A new Ontario tax rule means business-owning clients should re-evaluate paying themselves dividends.

In the 2013 federal budget, the government increased the tax rate for non-eligible dividends, making it less attractive for business owners to pay themselves in dividends. In its fall economic update, the Ontario government says it will also modify how dividend tax credits are applied to income.

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Carol Bezaire, vice president of tax and estate planning at Mackenzie Investments, says, “If you’re taking a blend of salary and dividends, you might want to bump up the amount of dividends you take this year, because you’re taxed lower on them. Then, starting next year, take a look at your salary and your dividend blend again to make sure you’re not paying too much tax.”

Here’s what’s changing:

Currently, Ontarians making more than $70,000 must pay a wealth surtax. But that surtax is only applied after non-refundable tax credits have been subtracted, including the dividend tax credit.

Dividend earners can currently get either a 4.5% (non-eligible) or 6.4% (eligible) tax credit. For approximately 110,000 taxpayers, this credit is enough to bring them below the threshold of the surtax, giving them relief not only for their dividends, but also from the surtax, for a net benefit of up to either 7% or 10%.

The provincial government says that’s unfair, and it proposes calculating the surtax before deducting dividend tax credits.

Read: Effects of new dividend tax rules

Further, it’s proposing to maintain the credit for non-eligible dividends at 4.5% and to raise the tax credit for eligible dividends from 6.4% to 10%.

This means 945,000 taxpayers with low to moderate incomes will pay an average of $145 less income tax, while the 110,000 high income Ontarians will pay on average $1,180 more.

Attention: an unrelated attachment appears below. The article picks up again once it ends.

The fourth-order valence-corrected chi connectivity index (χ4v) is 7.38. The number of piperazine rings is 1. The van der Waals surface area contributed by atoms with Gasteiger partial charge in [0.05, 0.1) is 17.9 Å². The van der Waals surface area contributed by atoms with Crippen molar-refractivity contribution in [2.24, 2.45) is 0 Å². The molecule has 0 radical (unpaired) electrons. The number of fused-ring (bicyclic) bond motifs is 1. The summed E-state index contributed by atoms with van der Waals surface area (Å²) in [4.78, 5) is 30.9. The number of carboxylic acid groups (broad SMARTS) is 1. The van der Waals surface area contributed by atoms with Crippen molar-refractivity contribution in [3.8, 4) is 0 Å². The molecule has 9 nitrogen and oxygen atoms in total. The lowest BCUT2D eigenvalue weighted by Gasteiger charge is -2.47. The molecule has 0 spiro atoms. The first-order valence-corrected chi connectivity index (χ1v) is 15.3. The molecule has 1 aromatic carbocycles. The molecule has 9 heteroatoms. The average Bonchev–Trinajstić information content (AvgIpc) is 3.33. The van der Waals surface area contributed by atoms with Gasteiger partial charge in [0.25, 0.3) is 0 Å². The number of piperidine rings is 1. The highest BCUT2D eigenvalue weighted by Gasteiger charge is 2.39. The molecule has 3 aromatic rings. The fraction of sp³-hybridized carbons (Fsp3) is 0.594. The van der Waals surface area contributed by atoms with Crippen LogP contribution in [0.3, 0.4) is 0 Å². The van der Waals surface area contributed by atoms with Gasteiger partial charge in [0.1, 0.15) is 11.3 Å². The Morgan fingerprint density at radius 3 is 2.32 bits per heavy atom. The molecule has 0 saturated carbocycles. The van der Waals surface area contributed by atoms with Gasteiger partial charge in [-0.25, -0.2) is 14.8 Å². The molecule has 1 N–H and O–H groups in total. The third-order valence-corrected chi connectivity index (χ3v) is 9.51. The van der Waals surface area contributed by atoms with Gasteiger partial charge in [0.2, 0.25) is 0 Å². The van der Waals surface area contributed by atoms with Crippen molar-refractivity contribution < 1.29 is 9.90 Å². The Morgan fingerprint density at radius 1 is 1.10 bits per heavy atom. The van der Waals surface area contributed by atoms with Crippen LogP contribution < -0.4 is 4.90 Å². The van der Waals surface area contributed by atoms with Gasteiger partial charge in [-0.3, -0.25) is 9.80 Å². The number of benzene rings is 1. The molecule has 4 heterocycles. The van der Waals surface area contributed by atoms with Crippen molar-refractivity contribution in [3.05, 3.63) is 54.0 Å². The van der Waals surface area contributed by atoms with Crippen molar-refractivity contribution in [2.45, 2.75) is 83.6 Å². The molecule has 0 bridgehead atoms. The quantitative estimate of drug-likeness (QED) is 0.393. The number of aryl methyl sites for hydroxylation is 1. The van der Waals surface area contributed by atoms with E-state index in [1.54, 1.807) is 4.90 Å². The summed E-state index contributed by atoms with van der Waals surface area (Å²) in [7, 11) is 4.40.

“With these proposed changes, Ontario’s dividend tax credits would have the same value for all taxpayers, regardless of their incomes,” writes the provincial government.

While the change is positive for middle- and low-income taxpayers, it’s not significant, Bezaire says.

“This is a nice thing, but I don’t think it’s going to mean a lot at the end of the day,” she says, adding low-income Canadians don’t usually hold investments that pay dividends.

Read: Top tax tips for clients: Golombek

Also, the tax credits for eligible and non-eligible dividends are evening out, she notes, after the federal government initially increased the non-eligible dividend tax credit to encourage small business owners to incorporate.

“We’re going back to where we were before. In Ontario, for example, an eligible dividend at the top tax bracket is at 33.85%. Compare that to a non-eligible, which is 36.47% right now,” she explains.

Bezaire adds the move allows the provincial government to alter taxation without affecting its revenue—important, considering the province is trying to balance its books by 2018.

“Right now they’re running at a deficit, so they have to do something that looks positive,” she says.

The changes take effect Jan. 1, 2014, alongside the federal changes.

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